By Debbie Adams
E-scooters from the Bird company, an electric scooter rental service, are about to make their debut on the streets of Vinton. E-scooters are not toys, and the town wants to emphasize there are rules and regulations that apply to this type of vehicle.
Bird created the e-scooter industry in 2017 and is the largest operator in the United States. Bird scooters are placed in areas of a town or city that are authorized for scooter use. Prospective users download the app and then can rent the scooters for a ride. The electric motor will not turn on without being activated with the app, which helps discourage theft. At the end of the ride, a user can just drop off a Bird right on the sidewalk, so long as it’s not blocking the public right-of-way. The Bird company retrieves the scooters to recharge batteries.
“The idea behind Bird is simple–the scooters are fun, low-cost, and environmentally friendly ways to get around town without a car, an Uber, or a bus,” says founder and CEO Travis VanderZanden, who worked as an executive at both Lyft and Uber. “The ‘Birds’ are meant to provide a cheap alternative mode of transportation and ease traffic.”
“We’ve found that smaller cities [like Vinton] embrace Bird as a naturally socially distanced way to get around,” said a company spokesperson. “Bird is working with the town to determine where our scooters will be used.”
Riders can even travel between Vinton and Roanoke, where Bird e-scooters have been available for about a year. E-scooters, in their short existence, have become more popular than station-based bikeshares. In the future, Bird hopes to coordinate with the RIDE solutions program as one of their alternative transportation options.
As for how the Bird e-scooters will benefit the citizens of Vinton, the company explains, “Residents and visitors of Vinton deserve additional, sustainable modes of transportation. Bird is easy to ride, affordable, and a fun way to get around! Additionally, as the town rebuilds, recovers, and spurs economic growth in the wake of COVID-19, a new study from Emory University finds that e-scooter programs drive significant consumer spending in towns and cities, which could greatly help local Vinton businesses.”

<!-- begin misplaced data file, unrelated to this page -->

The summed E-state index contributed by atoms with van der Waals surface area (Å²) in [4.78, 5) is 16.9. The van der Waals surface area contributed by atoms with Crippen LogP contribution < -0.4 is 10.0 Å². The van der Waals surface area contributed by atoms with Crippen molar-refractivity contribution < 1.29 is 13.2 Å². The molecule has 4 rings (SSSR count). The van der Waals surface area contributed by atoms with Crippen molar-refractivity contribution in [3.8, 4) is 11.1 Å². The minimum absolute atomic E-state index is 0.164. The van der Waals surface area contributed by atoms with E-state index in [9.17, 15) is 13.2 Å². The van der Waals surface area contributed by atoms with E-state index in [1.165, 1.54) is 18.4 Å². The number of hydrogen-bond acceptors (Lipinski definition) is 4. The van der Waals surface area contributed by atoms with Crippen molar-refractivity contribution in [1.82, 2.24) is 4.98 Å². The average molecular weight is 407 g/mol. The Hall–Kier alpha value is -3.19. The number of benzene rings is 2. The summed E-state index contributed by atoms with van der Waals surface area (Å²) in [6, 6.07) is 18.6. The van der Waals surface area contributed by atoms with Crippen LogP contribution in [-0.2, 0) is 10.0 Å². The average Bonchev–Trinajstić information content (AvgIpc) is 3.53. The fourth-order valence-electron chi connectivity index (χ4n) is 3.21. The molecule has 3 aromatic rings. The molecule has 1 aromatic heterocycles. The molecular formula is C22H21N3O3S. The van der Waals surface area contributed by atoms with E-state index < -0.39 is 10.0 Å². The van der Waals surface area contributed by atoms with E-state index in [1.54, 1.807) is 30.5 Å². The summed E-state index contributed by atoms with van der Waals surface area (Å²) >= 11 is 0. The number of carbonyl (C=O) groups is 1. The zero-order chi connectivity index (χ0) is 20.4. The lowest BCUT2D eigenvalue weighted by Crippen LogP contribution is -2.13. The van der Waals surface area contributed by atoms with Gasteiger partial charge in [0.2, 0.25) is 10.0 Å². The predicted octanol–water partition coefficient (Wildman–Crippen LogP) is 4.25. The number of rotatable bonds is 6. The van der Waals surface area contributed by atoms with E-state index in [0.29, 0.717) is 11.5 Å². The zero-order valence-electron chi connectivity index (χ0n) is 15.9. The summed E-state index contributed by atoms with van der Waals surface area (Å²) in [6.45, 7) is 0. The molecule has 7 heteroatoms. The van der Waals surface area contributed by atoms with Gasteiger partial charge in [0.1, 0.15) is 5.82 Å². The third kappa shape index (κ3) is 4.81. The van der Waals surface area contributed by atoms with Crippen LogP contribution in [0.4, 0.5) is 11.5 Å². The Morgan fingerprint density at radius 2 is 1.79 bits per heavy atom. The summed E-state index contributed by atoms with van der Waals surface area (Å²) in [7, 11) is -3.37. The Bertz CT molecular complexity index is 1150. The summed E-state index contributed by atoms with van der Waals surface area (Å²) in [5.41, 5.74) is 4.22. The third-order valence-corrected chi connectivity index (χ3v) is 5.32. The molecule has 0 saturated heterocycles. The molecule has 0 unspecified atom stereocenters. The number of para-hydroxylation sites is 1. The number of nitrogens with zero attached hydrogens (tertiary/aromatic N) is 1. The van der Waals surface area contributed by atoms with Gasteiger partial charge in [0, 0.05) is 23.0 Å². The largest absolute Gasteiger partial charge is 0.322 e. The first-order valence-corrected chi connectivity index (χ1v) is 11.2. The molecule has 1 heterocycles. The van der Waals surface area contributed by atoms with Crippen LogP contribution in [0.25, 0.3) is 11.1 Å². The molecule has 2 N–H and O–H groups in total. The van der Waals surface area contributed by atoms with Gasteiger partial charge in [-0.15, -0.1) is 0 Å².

According to the company’s website, “Bird’s mission is to make cities more livable by reducing car usage, traffic, and carbon emissions.”
The Bird e-scooters are described as “dockless,” which simply means they can be left anywhere. You don’t have to go to a particular place to rent one. You either happen upon one or you use an in-app map to find the nearest Bird. When you’re done, you park it at your destination. You don’t need to find a rack to park them–unlike the bikeshare program.
The Town of Vinton has been preparing for an influx of e-scooters since before the pandemic. According to Vinton Principal Planner Nathan McClung, who is facilitating the program with Bird, the town has adopted a set of regulations for “Dockless Mobility Operations.”
McClung himself has developed a “”Scoot S.A.F.E Vinton” campaign, emphasizing the most important safety tips for e-scooter use, to be shared on the town’s website and through social media.
The “S.A.F.E.” acronym stands for:
- S: Signal, use hand signals before turning
- A: Always wear a helmet,
- F: leave Four feet of sidewalk space when parking, and
- E: ride as closely as safely practicable to the right curb or Edge of the street